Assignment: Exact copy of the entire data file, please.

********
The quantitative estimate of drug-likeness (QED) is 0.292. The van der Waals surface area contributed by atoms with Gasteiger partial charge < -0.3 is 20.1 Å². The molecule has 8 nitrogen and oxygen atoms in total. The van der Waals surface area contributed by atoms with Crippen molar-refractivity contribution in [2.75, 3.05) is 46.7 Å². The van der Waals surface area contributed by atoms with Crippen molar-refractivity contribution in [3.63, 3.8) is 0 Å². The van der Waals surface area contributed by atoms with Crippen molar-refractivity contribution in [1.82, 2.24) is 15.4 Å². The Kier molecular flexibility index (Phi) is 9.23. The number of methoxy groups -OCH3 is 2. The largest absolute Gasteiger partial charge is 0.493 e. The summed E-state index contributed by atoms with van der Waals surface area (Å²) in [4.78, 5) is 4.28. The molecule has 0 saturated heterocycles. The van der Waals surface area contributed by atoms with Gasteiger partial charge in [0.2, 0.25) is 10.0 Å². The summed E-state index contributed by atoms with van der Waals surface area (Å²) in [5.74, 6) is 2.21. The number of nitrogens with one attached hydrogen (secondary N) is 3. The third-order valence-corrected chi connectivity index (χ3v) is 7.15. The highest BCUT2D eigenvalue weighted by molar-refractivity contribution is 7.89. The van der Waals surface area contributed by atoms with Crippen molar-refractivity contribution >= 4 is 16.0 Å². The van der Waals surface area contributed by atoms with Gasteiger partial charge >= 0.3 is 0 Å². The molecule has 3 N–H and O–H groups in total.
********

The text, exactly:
The quantitative estimate of drug-likeness (QED) is 0.292. The van der Waals surface area contributed by atoms with Gasteiger partial charge < -0.3 is 20.1 Å². The molecule has 8 nitrogen and oxygen atoms in total. The van der Waals surface area contributed by atoms with Crippen molar-refractivity contribution in [2.75, 3.05) is 46.7 Å². The van der Waals surface area contributed by atoms with Crippen molar-refractivity contribution in [3.63, 3.8) is 0 Å². The van der Waals surface area contributed by atoms with Crippen molar-refractivity contribution in [1.82, 2.24) is 15.4 Å². The Kier molecular flexibility index (Phi) is 9.23. The number of methoxy groups -OCH3 is 2. The largest absolute Gasteiger partial charge is 0.493 e. The summed E-state index contributed by atoms with van der Waals surface area (Å²) in [4.78, 5) is 4.28. The molecule has 0 saturated heterocycles. The van der Waals surface area contributed by atoms with Gasteiger partial charge in [0.2, 0.25) is 10.0 Å². The summed E-state index contributed by atoms with van der Waals surface area (Å²) in [5.74, 6) is 2.21. The number of nitrogens with one attached hydrogen (secondary N) is 3. The third-order valence-corrected chi connectivity index (χ3v) is 7.15. The highest BCUT2D eigenvalue weighted by molar-refractivity contribution is 7.89. The van der Waals surface area contributed by atoms with Crippen molar-refractivity contribution >= 4 is 16.0 Å². The van der Waals surface area contributed by atoms with Gasteiger partial charge >= 0.3 is 0 Å². The molecule has 3 N–H and O–H groups in total.